2. HISTORIC STORE FRONT. 3. COLD WINTER DAY LOOKING ACROSS RIVER TO NEW VISITOR CENTER. 4. “MAY BARN” SHELTER TAKING SHAPE. 5. LOOKING SOUTH AT THE NEW SIDING AND STORE FRONT EXTERIOR. 6. “MAY BARN” SHELTER STRUCTURE EARLY IN CONSTRUCTION PROCESS.
The Conservancy’s Calendar of Events For details and locations, visit forCVNP.org/calendar
Fundraisers JUNE 14
Neo-Soul & Jazz on the River featuring Eric Roberson
Music Box Supper Club WHEN: 7:30pm
Neo-Soul & Jazz on the River featuring Eric Roberson
SEPTEMBER 22 Clambake
Volunteer Events Cuyahoga Valley Institute
National Public Lands Day
Make a Difference Day
Women in the Wild: Hiking Wild
2nd TUESDAY OF EVERY MONTH
SEPTEMBER 28 OCTOBER 26
JULY 15–19 National Trails Day
JULY 22–26 Junior Ranger Preserve & Protect Summer Camp
JULY 29–AUGUST 2
Junior Ranger Survival Summer Camp
Event details and locations at FORCVNP.ORG/ CALENDAR
VOLUME 4: ISSUE 2 EXTRAS
COMPOSTING: YOUR TRASH IS NATURE’S TREASURE Early last year, the Conservancy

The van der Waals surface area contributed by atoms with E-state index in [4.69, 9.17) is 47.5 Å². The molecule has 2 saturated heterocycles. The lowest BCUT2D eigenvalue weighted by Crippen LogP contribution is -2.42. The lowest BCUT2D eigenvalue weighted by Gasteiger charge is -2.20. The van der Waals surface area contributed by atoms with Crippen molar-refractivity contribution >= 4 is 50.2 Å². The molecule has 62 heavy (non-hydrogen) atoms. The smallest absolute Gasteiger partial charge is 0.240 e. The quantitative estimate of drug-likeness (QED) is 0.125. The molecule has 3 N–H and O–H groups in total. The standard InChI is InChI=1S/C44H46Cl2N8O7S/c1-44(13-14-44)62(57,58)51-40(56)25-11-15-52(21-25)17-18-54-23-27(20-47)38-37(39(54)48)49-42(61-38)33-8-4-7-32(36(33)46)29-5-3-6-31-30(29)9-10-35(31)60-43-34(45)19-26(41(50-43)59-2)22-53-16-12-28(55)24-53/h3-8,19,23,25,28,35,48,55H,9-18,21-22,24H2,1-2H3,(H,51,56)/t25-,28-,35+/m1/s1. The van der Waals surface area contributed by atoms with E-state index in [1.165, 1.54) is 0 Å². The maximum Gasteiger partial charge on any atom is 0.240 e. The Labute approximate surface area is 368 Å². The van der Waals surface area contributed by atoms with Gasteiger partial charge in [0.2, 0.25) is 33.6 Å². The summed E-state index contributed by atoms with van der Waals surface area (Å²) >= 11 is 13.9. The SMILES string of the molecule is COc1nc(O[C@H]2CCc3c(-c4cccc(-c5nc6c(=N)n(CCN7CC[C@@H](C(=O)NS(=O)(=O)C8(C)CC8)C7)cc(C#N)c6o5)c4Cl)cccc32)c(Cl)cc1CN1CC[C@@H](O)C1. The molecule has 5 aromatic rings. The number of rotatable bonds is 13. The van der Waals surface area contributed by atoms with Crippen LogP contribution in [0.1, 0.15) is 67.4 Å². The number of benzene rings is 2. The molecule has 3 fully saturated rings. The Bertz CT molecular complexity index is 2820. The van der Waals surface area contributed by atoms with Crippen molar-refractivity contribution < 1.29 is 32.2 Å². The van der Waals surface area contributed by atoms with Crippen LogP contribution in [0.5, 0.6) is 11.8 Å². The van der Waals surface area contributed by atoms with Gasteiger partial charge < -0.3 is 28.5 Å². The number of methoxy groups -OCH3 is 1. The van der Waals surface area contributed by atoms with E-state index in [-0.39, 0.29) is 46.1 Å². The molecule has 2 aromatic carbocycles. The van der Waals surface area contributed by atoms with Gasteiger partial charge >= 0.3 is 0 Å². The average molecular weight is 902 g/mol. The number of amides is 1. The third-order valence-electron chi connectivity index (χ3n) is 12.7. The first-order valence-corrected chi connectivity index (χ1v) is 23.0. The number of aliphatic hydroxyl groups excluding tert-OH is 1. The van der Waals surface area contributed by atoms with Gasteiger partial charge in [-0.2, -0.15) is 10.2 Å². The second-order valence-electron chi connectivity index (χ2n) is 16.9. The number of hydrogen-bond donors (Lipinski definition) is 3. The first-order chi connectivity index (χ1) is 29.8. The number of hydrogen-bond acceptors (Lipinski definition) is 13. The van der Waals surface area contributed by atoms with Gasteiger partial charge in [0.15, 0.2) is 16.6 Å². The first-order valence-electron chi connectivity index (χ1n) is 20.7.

HERE ARE SOME TIPS FOR COMPOSTING:
partnered with Full Cycle Organics on
1. MAKE YOUR OWN If you don’t want to invest in a fancy compost bin, try
a landfill diversion effort which was implemented at our Extraordinary Spaces as well as the Hines Hill
creating your own by drilling some holes into the sides of an old garbage can.
2. PICK THE PERFECT SPOT Choose a level, well-drained spot, which will ensure that any excess water drains away. Make sure it also gets plenty of direct sunlight throughout the day.
Conservancy headquarters. The program has been quite successful – beginning May 2018 through April 30,